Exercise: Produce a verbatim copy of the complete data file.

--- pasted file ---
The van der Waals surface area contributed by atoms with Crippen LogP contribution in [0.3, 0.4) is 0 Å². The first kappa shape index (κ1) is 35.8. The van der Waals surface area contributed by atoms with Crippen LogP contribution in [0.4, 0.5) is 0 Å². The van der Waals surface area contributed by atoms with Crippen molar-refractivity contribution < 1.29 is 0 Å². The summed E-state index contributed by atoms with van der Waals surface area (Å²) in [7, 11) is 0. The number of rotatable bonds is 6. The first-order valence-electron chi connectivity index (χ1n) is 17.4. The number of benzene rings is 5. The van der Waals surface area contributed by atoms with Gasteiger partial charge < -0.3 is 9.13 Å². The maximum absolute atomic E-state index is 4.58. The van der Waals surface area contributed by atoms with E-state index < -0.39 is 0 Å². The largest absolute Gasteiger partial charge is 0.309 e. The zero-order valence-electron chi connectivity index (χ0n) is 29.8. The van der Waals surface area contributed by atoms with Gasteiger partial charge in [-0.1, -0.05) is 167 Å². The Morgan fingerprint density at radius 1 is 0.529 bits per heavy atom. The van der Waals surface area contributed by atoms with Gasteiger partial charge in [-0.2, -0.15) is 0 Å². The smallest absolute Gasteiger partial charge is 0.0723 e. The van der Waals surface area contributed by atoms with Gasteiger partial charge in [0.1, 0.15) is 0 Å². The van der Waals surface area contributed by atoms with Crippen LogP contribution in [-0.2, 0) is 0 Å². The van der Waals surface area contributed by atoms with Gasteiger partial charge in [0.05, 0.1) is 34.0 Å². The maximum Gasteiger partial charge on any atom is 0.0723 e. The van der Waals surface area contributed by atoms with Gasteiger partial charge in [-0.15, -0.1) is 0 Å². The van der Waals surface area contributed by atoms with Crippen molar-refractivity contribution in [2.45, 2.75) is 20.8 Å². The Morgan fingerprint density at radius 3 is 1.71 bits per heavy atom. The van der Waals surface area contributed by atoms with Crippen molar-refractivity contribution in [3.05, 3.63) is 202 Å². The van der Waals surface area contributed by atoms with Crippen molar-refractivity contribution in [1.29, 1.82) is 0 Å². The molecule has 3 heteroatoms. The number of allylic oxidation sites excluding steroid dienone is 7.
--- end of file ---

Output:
The van der Waals surface area contributed by atoms with Crippen LogP contribution in [0.3, 0.4) is 0 Å². The first kappa shape index (κ1) is 35.8. The van der Waals surface area contributed by atoms with Crippen LogP contribution in [0.4, 0.5) is 0 Å². The van der Waals surface area contributed by atoms with Crippen molar-refractivity contribution < 1.29 is 0 Å². The summed E-state index contributed by atoms with van der Waals surface area (Å²) in [7, 11) is 0. The number of rotatable bonds is 6. The first-order valence-electron chi connectivity index (χ1n) is 17.4. The number of benzene rings is 5. The van der Waals surface area contributed by atoms with Gasteiger partial charge < -0.3 is 9.13 Å². The maximum absolute atomic E-state index is 4.58. The van der Waals surface area contributed by atoms with E-state index < -0.39 is 0 Å². The largest absolute Gasteiger partial charge is 0.309 e. The zero-order valence-electron chi connectivity index (χ0n) is 29.8. The van der Waals surface area contributed by atoms with Gasteiger partial charge in [-0.1, -0.05) is 167 Å². The Morgan fingerprint density at radius 1 is 0.529 bits per heavy atom. The van der Waals surface area contributed by atoms with Gasteiger partial charge in [-0.2, -0.15) is 0 Å². The smallest absolute Gasteiger partial charge is 0.0723 e. The van der Waals surface area contributed by atoms with Gasteiger partial charge in [0.1, 0.15) is 0 Å². The van der Waals surface area contributed by atoms with Crippen LogP contribution in [-0.2, 0) is 0 Å². The van der Waals surface area contributed by atoms with Gasteiger partial charge in [0.05, 0.1) is 34.0 Å². The maximum Gasteiger partial charge on any atom is 0.0723 e. The van der Waals surface area contributed by atoms with Gasteiger partial charge in [-0.15, -0.1) is 0 Å². The van der Waals surface area contributed by atoms with Crippen molar-refractivity contribution in [2.45, 2.75) is 20.8 Å². The Morgan fingerprint density at radius 3 is 1.71 bits per heavy atom. The van der Waals surface area contributed by atoms with Crippen molar-refractivity contribution in [3.05, 3.63) is 202 Å². The van der Waals surface area contributed by atoms with Crippen molar-refractivity contribution in [1.29, 1.82) is 0 Å². The molecule has 3 heteroatoms. The number of allylic oxidation sites excluding steroid dienone is 7.